FROM Crystal Moselle
'The Wolfpack' This year's Grand Jury Prize-winner for a documentary at Sundance was a movie...about the power of movies. The Wolfpack tells the story of six brothers who were rarely permitted to leave their family's apartment in government-subsidized housing on New York's Lower East Side. The children were home-schooled by a loving mother, but kept inside by a domineering father who told them to fear the outside world. However, he also introduced them to movies. Govinda Angulo is one of those brothers featured in The Wolfpack, and Crystal Moselle is the director of the film. Both are our guests on this episode. Director Crystal Moselle on the set of "The Wolfpack" Photo by Megan Delaney, courtesy of Magnolia Pictures Angulo told us how he and his brothers watched whatever films they could get their hands on and eventually started reenacting scenes from some of their favorites -- writing out entire scripts by hand and creating elaborate sets and costumes. Quentin Tarantino's films, especially, lent themselves to reenactments because of the large casts of male characters. Angulo said the cartoonish violence also served as a kind of catharsis. As the older boys reached adolescence, the power dynamic in the apartment shifted, and the brothers slowly began venturing outside, at first mostly around their own neighborhood. That's where filmmaker Crystal Moselle first saw the brothers, walking in the Lower East Side, six-abreast, with matching sunglasses and long black hair. She instinctively ran after them, and from that first encounter, a friendship was born, built on a shared love of cinema. The brothers weren't ready to share their entire backstory right away, but over the following months and years, Moselle started filming more of the Angulo family, slowly doing interviews and gathering material the boys filmed themselves. Once she had a producer and editor on board, Moselle was on her way to making a real documentary. Months later, when she called Govinda Angulo to tell him The Wolfpack had been accepted at Sundance, he initially thought she was joking. Today, the Angulo brothers spend plenty of time outside their apartment. They all went to Sundance and have traveled the country promoting their film. The older brothers, including 22-year-old Govinda Angulo, have started building filmmaking careers of their own. He recently got his own apartment and made a short film for Vice.com.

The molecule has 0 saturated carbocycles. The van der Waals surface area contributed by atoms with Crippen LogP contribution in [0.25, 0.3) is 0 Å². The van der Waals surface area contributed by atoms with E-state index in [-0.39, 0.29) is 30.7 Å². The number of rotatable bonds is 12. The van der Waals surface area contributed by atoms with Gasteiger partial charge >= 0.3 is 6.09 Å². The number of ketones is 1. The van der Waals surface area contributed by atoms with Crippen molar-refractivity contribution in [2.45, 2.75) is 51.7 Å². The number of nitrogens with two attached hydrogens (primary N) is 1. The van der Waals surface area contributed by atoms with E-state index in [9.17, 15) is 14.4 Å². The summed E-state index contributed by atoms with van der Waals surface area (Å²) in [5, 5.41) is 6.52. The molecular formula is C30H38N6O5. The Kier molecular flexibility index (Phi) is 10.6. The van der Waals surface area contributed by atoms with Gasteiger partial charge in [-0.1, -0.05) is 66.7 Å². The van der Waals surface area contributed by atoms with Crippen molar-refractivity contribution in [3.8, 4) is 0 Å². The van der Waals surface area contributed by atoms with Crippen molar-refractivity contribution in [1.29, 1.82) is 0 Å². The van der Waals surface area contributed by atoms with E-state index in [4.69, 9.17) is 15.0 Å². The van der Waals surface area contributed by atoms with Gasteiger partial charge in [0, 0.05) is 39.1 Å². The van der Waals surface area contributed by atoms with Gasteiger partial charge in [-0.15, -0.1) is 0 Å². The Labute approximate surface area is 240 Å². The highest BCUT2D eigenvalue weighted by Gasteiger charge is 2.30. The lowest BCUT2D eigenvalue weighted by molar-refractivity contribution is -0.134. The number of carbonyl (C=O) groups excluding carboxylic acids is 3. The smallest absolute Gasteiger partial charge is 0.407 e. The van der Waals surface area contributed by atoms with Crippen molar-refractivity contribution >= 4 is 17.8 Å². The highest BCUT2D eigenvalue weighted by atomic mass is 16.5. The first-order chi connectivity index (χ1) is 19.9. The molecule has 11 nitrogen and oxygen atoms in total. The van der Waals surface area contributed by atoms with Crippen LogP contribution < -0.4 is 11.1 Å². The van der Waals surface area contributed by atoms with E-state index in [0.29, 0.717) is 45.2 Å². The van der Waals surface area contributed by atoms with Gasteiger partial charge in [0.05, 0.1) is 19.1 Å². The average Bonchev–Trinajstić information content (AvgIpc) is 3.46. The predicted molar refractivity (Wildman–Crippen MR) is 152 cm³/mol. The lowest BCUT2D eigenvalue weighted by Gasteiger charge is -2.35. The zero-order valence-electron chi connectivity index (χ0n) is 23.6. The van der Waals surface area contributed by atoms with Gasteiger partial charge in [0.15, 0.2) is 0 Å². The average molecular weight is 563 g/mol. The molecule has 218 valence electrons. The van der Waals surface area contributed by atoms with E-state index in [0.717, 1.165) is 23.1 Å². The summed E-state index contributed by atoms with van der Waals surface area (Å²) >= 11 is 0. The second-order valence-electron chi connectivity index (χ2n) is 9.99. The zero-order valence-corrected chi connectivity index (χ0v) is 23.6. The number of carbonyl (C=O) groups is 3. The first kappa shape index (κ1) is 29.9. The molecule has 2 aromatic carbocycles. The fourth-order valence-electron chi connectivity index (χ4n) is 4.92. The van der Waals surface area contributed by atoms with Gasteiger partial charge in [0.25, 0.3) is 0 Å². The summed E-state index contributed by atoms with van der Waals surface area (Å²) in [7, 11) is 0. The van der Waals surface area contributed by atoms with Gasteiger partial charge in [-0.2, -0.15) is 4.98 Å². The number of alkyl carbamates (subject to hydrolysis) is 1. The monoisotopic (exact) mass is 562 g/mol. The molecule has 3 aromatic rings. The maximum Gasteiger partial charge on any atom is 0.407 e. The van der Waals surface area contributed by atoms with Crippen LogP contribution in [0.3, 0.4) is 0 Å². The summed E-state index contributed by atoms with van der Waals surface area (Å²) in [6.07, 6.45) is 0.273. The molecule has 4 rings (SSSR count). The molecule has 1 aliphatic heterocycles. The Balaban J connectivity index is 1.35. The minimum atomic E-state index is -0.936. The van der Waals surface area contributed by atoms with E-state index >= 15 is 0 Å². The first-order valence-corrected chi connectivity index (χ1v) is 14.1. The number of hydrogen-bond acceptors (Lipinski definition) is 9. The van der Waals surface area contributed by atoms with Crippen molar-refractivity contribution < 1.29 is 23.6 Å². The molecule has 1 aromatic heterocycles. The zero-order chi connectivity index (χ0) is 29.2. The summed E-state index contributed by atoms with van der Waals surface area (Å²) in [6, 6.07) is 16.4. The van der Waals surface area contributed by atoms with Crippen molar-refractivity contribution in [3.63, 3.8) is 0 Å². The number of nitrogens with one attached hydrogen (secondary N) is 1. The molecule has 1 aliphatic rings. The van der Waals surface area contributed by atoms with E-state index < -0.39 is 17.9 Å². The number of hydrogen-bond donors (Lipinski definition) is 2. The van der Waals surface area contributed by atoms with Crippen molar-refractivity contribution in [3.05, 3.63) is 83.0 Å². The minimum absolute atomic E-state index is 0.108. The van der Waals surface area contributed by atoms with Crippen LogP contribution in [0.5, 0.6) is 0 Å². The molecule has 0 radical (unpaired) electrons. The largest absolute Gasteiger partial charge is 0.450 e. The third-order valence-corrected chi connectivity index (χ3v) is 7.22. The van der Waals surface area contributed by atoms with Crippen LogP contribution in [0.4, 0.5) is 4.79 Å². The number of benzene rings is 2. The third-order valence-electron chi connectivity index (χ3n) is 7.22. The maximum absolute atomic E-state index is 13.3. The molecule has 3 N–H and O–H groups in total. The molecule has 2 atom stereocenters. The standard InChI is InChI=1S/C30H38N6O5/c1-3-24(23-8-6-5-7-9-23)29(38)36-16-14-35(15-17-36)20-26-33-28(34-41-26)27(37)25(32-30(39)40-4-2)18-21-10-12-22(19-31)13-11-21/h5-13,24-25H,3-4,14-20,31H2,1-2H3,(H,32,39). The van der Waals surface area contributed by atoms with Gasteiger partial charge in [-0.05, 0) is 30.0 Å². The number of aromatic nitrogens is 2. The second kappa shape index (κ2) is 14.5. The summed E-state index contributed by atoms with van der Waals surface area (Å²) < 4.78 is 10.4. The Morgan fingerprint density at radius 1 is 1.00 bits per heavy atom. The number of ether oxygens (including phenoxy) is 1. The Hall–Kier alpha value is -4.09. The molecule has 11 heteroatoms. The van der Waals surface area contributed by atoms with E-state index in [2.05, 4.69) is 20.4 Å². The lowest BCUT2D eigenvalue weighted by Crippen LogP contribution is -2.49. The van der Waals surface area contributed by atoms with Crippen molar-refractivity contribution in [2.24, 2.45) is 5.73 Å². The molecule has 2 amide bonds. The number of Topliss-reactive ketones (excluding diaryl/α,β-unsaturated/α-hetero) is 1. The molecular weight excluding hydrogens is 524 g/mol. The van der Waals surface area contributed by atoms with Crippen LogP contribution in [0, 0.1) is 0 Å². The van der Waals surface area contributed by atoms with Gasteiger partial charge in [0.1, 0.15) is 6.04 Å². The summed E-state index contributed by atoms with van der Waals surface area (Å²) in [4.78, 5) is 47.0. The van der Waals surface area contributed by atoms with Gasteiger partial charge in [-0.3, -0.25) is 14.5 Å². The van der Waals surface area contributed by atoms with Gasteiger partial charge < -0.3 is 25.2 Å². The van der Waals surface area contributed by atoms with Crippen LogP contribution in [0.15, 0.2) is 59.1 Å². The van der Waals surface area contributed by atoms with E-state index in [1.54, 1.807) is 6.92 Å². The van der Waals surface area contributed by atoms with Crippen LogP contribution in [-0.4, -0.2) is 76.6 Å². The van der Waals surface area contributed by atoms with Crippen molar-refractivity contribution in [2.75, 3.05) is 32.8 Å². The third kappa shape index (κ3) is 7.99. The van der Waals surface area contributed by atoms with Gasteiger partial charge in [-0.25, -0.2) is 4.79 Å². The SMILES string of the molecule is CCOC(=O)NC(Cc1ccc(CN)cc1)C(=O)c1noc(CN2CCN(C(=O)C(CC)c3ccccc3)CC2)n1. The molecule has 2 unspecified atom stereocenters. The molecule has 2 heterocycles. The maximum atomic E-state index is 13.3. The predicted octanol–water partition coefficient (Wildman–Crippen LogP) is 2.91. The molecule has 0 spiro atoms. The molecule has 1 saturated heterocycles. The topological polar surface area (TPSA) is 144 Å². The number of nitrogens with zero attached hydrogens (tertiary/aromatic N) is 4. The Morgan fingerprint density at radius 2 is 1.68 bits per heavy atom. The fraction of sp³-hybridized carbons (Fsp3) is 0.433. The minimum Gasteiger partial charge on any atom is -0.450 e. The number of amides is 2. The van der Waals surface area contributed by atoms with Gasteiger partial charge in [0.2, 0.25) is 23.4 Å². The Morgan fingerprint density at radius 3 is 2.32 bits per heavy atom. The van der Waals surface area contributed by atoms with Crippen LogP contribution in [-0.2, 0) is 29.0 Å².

Revisiting showrunner Steven Bochco on his memoir Steven Bochco, the writer-producer behind record-breaking Emmy winners Hill Street Blues, LA Law and NYPD Blue, fought battles with everyone from out-of-control actors to network censors in his long career. He isn’t afraid to tell those tales in his memoir, Truth Is a Total Defense. This week we revisit the conversation where he shared some of his favorite stories with us.
Previewing James Comey's blockbuster testimony Former FBI director James Comey testifies Thursday in front of the Senate Intelligence Committee, but his opening statement has been released. In it, he says he felt pressured by Donald Trump to declare loyalty to him and publicly clear him of any wrongdoing in the Russia investigation.
Morgan Parker: There Are More Beautiful Things than Beyoncé Morgan Parker says that the poems in her book There Are Things More Beautiful than Beyoncé take a stand against the clichés of the dominant culture.
Why is Trump so behind on filling staff jobs, establishing concrete policies? Yesterday Donald Trump signed a “decision memo” to revamp the air traffic control system. But there was little legislative detail in the plan. There’s not much to other splashy announcements from the White House, including tax cuts and the arms deal with Saudi Arabia. And hundreds of positions are unfilled in federal agencies.